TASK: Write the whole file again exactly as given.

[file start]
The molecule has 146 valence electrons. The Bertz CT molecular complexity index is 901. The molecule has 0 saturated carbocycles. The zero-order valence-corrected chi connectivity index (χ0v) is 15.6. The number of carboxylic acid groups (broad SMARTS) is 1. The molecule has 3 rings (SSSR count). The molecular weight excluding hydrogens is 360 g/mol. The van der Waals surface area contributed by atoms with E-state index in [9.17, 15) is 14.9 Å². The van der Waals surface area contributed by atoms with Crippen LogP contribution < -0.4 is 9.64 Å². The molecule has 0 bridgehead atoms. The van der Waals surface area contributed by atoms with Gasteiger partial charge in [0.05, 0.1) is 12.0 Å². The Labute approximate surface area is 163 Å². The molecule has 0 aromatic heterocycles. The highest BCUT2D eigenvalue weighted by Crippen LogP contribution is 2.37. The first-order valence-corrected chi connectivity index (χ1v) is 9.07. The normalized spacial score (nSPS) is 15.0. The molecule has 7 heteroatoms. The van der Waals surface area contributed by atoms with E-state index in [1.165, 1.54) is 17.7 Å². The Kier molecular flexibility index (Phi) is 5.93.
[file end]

The molecule has 146 valence electrons. The Bertz CT molecular complexity index is 901. The molecule has 0 saturated carbocycles. The zero-order valence-corrected chi connectivity index (χ0v) is 15.6. The number of carboxylic acid groups (broad SMARTS) is 1. The molecule has 3 rings (SSSR count). The molecular weight excluding hydrogens is 360 g/mol. The van der Waals surface area contributed by atoms with E-state index in [9.17, 15) is 14.9 Å². The van der Waals surface area contributed by atoms with Crippen LogP contribution < -0.4 is 9.64 Å². The molecule has 0 bridgehead atoms. The van der Waals surface area contributed by atoms with Gasteiger partial charge in [0.05, 0.1) is 12.0 Å². The Labute approximate surface area is 163 Å². The molecule has 0 aromatic heterocycles. The highest BCUT2D eigenvalue weighted by Crippen LogP contribution is 2.37. The first-order valence-corrected chi connectivity index (χ1v) is 9.07. The normalized spacial score (nSPS) is 15.0. The molecule has 7 heteroatoms. The van der Waals surface area contributed by atoms with E-state index in [1.165, 1.54) is 17.7 Å². The Kier molecular flexibility index (Phi) is 5.93.